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Common Pesticides Linked to Decreased Lung Function in Children

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A common type of pesticide used in agriculture may contribute to decreased lung function in children, making it harder for them to breathe and exercise, according to new research.

Researchers, writing in the journal Thorax, found an 8% decrease in lung function for every 10-fold increase in concentration of organophosphate pesticides. That decrease in functioning is close to the effect caused by second-hand smoking.

The study’s researchers measured exposure to those pesticides in pregnant women and their offspring in California’s agricultural Salinas Valley until children reached age 5. Researchers then assessed children’s lung functioning at age 7 and found the decreased lung functioning. To know whether that effect lasts longer-term would require further study.

Read More: Here’s the Staggering Cost of Chemicals to Our Health

The children in the study were likely exposed to a greater quantity of the pesticide than the average American child because of their proximity to abundant farming. Still, children living far away from agricultural regions who are exposed to residue on food may still be at risk, according to study author Brenda Eskenazi, a professor at the University of California, Berkeley.

“Remember these kids aren’t farmworkers,” says Eskenazi. “We know that this population is somewhat more exposed than the general U.S. population, but what we’re seeing from children in these areas may also have implications for residue in food.”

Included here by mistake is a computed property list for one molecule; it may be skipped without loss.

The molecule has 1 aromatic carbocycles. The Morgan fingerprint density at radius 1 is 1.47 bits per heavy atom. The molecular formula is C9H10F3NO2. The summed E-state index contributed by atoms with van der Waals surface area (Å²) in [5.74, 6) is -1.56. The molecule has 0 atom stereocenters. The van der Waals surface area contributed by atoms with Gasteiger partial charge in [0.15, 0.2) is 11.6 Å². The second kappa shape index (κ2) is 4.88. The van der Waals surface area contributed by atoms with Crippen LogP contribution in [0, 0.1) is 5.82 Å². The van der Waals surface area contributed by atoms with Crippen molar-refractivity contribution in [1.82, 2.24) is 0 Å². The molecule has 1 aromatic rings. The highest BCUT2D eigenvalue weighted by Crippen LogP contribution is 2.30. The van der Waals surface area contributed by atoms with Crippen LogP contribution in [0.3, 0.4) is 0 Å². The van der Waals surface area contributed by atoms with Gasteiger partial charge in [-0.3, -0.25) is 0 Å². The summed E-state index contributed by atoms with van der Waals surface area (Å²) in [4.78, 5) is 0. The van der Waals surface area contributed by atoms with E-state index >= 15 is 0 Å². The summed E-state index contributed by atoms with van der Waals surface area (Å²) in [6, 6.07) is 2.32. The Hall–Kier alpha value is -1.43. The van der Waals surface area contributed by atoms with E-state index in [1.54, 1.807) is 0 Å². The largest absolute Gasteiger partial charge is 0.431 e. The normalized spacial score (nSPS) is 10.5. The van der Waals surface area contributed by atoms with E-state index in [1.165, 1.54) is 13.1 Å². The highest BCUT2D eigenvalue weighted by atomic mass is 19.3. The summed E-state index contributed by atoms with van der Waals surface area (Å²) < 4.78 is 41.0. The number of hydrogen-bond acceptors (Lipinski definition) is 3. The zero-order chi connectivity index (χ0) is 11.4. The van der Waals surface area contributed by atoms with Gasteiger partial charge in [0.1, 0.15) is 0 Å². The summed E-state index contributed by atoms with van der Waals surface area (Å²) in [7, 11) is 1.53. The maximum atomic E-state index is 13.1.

Organophosphate pesticides are the most common type of insecticide, but their use has been on the decline in recent years following repeated reports of how high levels of exposure have poisoned agricultural workers. The Environmental Protection Agency placed restrictions on the chemical’s use in residential in 2001.

Eskenazi praised farmers’ willingness to move away from organophosphates, at least in California, but acknowledged that there is still much to learn about the replacements. “I can’t really say what the health effects of those things are,” she says. “That’s the next thing for us to study.”

Read More: Why It Might Actually Pay To Be an Organic Farmer

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Write to Justin Worland at justin.worland@time.com